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Apartment building sold at foreclosure this morning. Ex-landlord is demanding access to tenants' units later this week.

Los Angeles, CA |

This morning, I witnessed the foreclosure auction for the apartment building where I rent a unit. I was at the courthouse-steps auction and the ownership reverted to the bank. The former owner of the building notified all tenants this afternoon that he intends to inspect all of our apartments later this week and do some maintenance work. We're suspicious about what he's planning. Does he still have the right to do this, even after the property reverted to bank ownership?

Landlord claims that the sale was fraudulent and illegal. I don't believe him--I witnessed the sale with my own eyes--but I also don't want to do anything to violate my lease. What should I do?

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Attorney answers 3

Posted

Your landlord doesn't own the building and has no more right to enter your apartment than does a perfect stranger. If he tries to enter your apartment, call the police. You might also want to change the locks.

Posted

If the title to the property reverted to the bank the former owner no longer has the authority to enter your premises. You may deny access to the apartment, but, only if the former landlord did in fact lose title to the property.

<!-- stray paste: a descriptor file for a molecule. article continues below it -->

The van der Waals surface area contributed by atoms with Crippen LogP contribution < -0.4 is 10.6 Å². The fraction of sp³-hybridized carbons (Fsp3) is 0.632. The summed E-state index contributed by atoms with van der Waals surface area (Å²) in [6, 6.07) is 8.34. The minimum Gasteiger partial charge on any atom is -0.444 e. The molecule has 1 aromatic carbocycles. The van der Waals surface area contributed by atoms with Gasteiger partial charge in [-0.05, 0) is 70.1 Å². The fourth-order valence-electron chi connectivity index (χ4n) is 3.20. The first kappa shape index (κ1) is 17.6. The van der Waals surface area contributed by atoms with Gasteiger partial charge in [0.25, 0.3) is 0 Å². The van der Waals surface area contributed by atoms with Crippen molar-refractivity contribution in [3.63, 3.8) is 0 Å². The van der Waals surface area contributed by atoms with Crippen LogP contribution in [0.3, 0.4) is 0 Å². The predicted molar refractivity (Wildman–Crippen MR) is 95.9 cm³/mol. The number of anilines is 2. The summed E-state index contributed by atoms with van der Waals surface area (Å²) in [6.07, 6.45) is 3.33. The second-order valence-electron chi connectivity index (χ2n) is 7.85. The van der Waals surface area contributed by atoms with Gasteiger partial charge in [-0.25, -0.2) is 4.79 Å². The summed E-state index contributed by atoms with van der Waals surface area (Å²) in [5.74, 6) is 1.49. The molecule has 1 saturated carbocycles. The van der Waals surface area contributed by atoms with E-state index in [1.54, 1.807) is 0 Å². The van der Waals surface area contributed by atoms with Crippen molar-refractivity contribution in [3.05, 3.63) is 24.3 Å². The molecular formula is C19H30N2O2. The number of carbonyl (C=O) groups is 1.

Mr. Freitas is an attorney licensed in the State of California. The answer provided here is general information and not intended to be specific legal advice. There is not attorney client relationship created by Mr. Freitas' answering any question on this website.

Asker

Posted

Thank you. Please see additional information above.

Posted

I agree with Attorney Freitas. You can deny the landlord access for the alleged inspection and/maintenance.

In response to your additional information, owners who have been foreclosed upon often assert or claim that the foreclosure was wrongful. However, unless and until a court quiets title and/or cancels the Trustee's Deed Upon Sale (a lawsuit which could take 12 to 24 months), you can assume that the bank is now the owner.

Frank W. Chen has been licensed to practice law in California since 1988. The information presented here is general in nature and is not intended, nor should be construed, as legal advice. This posting does not create any attorney-client relationship with the author. For specific advice about your particular situation, consult your own attorney.

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